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Feasibility of private micro flood insurance provision in Bangladesh


Summary of research1

Women head for a nearby flood shelter established by the government in Bangladesh

A recent paper describes a study to test the viability of a flood insurance scheme in Bangladesh where a large proportion of the population regularly confronts livelihood and house property damage risks due to catastrophic events. Weather-related risk is a major cause of rural income fluctuations in Bangladesh. Impact assessments carried out by the Intergovernmental Panel on Climate Change identify Bangladesh as one of the world's worst victim countries in terms of the negative impacts of climate change.

In the study, a mixed quantitative-qualitative research approach was followed. In a large-scale rural household survey carried out between August and October 2006, 2,400 floodplain residents were asked about their demand for different forms of insurance schemes (crop damage, house property and unemployment insurance schemes). The households were in five districts located along the three major rivers in Bangladesh. Household willingness to pay was estimated and compared with expected indemnity payouts by insurance providers, within the framework of two different models of micro-insurance supply. The qualitative assessment was based on semistructured interviews and a workshop with decision-makers in private insurance companies, micro-finance institutions and non-governmental organisations (NGOs) to investigate the viability of private insurance provision in Bangladesh.

Natural disasters result in systematic losses correlated across clients and geographical regions. Therefore insurers face the risk of having to compensate large losses due to a disaster event that affects clients in an entire community or region. As a result, the standard principle of paying damage compensation to affected clients only by pooling resources from non-affected clients typically does not apply. Furthermore the scope of reinsuring disaster insurance schemes is limited or the costs of reinsurance are very high. Due to these obstacles, private insurers have been reluctant to offer policies that cover flood and other natural hazards.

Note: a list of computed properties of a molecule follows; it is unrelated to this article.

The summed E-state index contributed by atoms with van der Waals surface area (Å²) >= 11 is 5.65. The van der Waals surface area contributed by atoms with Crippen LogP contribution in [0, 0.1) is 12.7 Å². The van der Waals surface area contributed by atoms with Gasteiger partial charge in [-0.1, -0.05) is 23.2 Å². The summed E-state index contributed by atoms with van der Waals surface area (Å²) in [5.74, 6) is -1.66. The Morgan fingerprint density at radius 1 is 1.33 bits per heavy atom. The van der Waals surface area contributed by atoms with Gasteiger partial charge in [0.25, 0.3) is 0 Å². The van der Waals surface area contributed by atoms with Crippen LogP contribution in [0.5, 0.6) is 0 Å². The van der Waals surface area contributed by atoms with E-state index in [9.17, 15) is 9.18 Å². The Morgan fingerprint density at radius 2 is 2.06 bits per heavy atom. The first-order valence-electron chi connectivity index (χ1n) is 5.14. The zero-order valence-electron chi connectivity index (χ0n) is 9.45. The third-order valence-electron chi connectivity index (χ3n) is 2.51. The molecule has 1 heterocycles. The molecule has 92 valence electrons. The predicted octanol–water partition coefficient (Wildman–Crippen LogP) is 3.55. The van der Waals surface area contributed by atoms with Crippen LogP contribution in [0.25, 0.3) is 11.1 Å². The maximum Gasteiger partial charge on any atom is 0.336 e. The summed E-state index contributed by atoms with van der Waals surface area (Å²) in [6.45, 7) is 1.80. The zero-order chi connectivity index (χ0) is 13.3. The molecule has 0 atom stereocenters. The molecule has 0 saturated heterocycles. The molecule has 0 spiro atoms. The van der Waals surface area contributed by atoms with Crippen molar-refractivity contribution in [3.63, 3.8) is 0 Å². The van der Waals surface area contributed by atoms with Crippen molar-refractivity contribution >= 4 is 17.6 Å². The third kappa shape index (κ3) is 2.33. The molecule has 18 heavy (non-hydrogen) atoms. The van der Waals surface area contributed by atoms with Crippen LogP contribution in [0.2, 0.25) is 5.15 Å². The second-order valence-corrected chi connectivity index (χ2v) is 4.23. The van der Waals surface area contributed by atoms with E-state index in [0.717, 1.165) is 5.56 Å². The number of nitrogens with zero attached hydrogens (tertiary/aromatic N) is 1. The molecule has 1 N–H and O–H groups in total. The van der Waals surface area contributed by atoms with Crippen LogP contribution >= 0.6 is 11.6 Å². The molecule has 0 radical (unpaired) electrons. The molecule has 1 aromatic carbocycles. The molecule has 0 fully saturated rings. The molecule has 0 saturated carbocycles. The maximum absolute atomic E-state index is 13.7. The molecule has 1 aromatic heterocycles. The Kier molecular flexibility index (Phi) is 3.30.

From the perspective of the insured, insurance demand in low-income economies frequently is low due to limited financial resources and thus has been found insufficient to ensure the risk pooling even within the community or region. Past studies have shown that the poorest households are most prone to floodplain risk and that even if an insurance provider exists, poor households in Bangladesh probably cannot afford commercial insurance due to income constraints.

Selections of households for the survey in each of the villages followed a systematic random sampling method. The survey questionnaire consisted of about 50 questions and was divided into three sections: socio-demographic household characteristics, the type and extent of suffering due to annual and incidental disaster flooding, and attitudes to and willingness to pay for micro-finance where respondents were presented with a hypothetical insurance programme. Households were asked whether they would like to participate in a scheme, about their most preferred insurance scheme, who they would prefer to have as a provider and preferred payment frequency. The key informant interviews and workshop with decision-makers took place a year later in 2007 with 20 representatives of government, private insurance companies and micro-credit providers.